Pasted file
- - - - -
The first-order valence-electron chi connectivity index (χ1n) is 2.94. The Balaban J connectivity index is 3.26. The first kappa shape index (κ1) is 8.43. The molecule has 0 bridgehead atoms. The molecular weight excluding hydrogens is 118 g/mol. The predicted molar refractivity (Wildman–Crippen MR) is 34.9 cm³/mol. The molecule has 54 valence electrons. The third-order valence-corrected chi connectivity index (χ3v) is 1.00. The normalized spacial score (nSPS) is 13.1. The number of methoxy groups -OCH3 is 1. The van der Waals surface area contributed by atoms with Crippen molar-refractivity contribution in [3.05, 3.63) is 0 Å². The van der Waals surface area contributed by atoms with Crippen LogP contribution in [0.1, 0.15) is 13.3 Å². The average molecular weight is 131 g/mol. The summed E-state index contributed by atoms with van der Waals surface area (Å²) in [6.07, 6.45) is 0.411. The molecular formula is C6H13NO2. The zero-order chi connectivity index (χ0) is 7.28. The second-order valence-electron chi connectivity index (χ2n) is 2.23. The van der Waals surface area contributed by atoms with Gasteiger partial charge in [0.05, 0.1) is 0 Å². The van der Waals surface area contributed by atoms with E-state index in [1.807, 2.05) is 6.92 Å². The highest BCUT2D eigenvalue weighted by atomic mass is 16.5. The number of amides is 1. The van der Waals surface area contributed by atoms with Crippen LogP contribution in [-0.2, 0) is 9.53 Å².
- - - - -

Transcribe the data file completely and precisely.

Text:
The first-order valence-electron chi connectivity index (χ1n) is 2.94. The Balaban J connectivity index is 3.26. The first kappa shape index (κ1) is 8.43. The molecule has 0 bridgehead atoms. The molecular weight excluding hydrogens is 118 g/mol. The predicted molar refractivity (Wildman–Crippen MR) is 34.9 cm³/mol. The molecule has 54 valence electrons. The third-order valence-corrected chi connectivity index (χ3v) is 1.00. The normalized spacial score (nSPS) is 13.1. The number of methoxy groups -OCH3 is 1. The van der Waals surface area contributed by atoms with Crippen molar-refractivity contribution in [3.05, 3.63) is 0 Å². The van der Waals surface area contributed by atoms with Crippen LogP contribution in [0.1, 0.15) is 13.3 Å². The average molecular weight is 131 g/mol. The summed E-state index contributed by atoms with van der Waals surface area (Å²) in [6.07, 6.45) is 0.411. The molecular formula is C6H13NO2. The zero-order chi connectivity index (χ0) is 7.28. The second-order valence-electron chi connectivity index (χ2n) is 2.23. The van der Waals surface area contributed by atoms with Gasteiger partial charge in [0.05, 0.1) is 0 Å². The van der Waals surface area contributed by atoms with E-state index in [1.807, 2.05) is 6.92 Å². The highest BCUT2D eigenvalue weighted by atomic mass is 16.5. The number of amides is 1. The van der Waals surface area contributed by atoms with Crippen LogP contribution in [-0.2, 0) is 9.53 Å².